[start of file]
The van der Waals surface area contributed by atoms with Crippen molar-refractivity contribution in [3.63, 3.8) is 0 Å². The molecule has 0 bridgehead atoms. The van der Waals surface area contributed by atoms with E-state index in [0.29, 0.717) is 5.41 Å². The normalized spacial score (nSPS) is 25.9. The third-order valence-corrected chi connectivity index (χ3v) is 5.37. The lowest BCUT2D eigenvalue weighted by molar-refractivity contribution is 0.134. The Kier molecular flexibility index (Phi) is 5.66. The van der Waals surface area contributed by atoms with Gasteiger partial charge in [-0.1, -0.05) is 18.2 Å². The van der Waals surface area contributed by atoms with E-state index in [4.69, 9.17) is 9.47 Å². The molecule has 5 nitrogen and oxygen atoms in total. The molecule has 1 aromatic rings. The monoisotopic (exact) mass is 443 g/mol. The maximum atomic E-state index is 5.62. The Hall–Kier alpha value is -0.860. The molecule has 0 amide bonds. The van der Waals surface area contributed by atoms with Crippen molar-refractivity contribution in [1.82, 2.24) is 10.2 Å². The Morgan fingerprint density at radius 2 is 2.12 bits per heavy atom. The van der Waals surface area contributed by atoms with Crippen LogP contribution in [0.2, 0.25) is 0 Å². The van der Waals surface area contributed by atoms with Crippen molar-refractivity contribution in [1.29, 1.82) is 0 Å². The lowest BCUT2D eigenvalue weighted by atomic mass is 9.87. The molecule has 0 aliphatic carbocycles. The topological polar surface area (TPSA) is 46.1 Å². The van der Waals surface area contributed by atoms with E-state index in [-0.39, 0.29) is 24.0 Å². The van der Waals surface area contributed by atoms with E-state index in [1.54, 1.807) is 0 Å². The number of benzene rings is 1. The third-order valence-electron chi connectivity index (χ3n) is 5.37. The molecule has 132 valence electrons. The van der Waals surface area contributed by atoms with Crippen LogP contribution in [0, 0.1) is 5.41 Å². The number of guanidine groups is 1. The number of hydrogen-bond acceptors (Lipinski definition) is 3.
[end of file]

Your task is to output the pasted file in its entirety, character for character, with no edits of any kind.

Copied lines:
The van der Waals surface area contributed by atoms with Crippen molar-refractivity contribution in [3.63, 3.8) is 0 Å². The molecule has 0 bridgehead atoms. The van der Waals surface area contributed by atoms with E-state index in [0.29, 0.717) is 5.41 Å². The normalized spacial score (nSPS) is 25.9. The third-order valence-corrected chi connectivity index (χ3v) is 5.37. The lowest BCUT2D eigenvalue weighted by molar-refractivity contribution is 0.134. The Kier molecular flexibility index (Phi) is 5.66. The van der Waals surface area contributed by atoms with Gasteiger partial charge in [-0.1, -0.05) is 18.2 Å². The van der Waals surface area contributed by atoms with E-state index in [4.69, 9.17) is 9.47 Å². The molecule has 5 nitrogen and oxygen atoms in total. The molecule has 1 aromatic rings. The monoisotopic (exact) mass is 443 g/mol. The maximum atomic E-state index is 5.62. The Hall–Kier alpha value is -0.860. The molecule has 0 amide bonds. The van der Waals surface area contributed by atoms with Crippen molar-refractivity contribution in [1.82, 2.24) is 10.2 Å². The Morgan fingerprint density at radius 2 is 2.12 bits per heavy atom. The van der Waals surface area contributed by atoms with Crippen LogP contribution in [0.2, 0.25) is 0 Å². The van der Waals surface area contributed by atoms with Crippen molar-refractivity contribution in [1.29, 1.82) is 0 Å². The lowest BCUT2D eigenvalue weighted by atomic mass is 9.87. The molecule has 0 aliphatic carbocycles. The topological polar surface area (TPSA) is 46.1 Å². The van der Waals surface area contributed by atoms with E-state index in [-0.39, 0.29) is 24.0 Å². The van der Waals surface area contributed by atoms with E-state index in [1.54, 1.807) is 0 Å². The number of benzene rings is 1. The third-order valence-electron chi connectivity index (χ3n) is 5.37. The molecule has 132 valence electrons. The van der Waals surface area contributed by atoms with Crippen LogP contribution in [0, 0.1) is 5.41 Å². The number of guanidine groups is 1. The number of hydrogen-bond acceptors (Lipinski definition) is 3.